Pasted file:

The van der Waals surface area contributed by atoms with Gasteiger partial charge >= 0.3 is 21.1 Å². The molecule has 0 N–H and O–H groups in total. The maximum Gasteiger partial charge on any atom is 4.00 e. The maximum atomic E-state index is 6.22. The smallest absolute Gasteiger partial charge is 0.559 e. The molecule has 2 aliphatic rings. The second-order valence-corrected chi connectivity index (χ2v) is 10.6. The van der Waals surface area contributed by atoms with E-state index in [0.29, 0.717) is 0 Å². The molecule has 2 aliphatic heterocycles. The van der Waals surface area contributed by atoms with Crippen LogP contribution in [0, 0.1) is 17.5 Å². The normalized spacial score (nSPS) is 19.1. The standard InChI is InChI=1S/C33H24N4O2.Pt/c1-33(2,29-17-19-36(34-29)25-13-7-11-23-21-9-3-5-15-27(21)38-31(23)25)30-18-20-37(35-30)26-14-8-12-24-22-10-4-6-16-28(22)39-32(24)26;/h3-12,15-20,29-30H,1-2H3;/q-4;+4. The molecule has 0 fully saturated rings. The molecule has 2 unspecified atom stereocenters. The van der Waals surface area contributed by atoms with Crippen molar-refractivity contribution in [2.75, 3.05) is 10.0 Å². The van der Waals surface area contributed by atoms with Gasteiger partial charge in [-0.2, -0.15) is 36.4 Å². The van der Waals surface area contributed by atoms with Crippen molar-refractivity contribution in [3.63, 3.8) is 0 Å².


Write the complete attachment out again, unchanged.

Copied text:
The van der Waals surface area contributed by atoms with Gasteiger partial charge >= 0.3 is 21.1 Å². The molecule has 0 N–H and O–H groups in total. The maximum Gasteiger partial charge on any atom is 4.00 e. The maximum atomic E-state index is 6.22. The smallest absolute Gasteiger partial charge is 0.559 e. The molecule has 2 aliphatic rings. The second-order valence-corrected chi connectivity index (χ2v) is 10.6. The van der Waals surface area contributed by atoms with E-state index in [0.29, 0.717) is 0 Å². The molecule has 2 aliphatic heterocycles. The van der Waals surface area contributed by atoms with Crippen LogP contribution in [0, 0.1) is 17.5 Å². The normalized spacial score (nSPS) is 19.1. The standard InChI is InChI=1S/C33H24N4O2.Pt/c1-33(2,29-17-19-36(34-29)25-13-7-11-23-21-9-3-5-15-27(21)38-31(23)25)30-18-20-37(35-30)26-14-8-12-24-22-10-4-6-16-28(22)39-32(24)26;/h3-12,15-20,29-30H,1-2H3;/q-4;+4. The molecule has 0 fully saturated rings. The molecule has 2 unspecified atom stereocenters. The van der Waals surface area contributed by atoms with Crippen molar-refractivity contribution in [2.75, 3.05) is 10.0 Å². The van der Waals surface area contributed by atoms with Gasteiger partial charge in [-0.2, -0.15) is 36.4 Å². The van der Waals surface area contributed by atoms with Crippen molar-refractivity contribution in [3.63, 3.8) is 0 Å².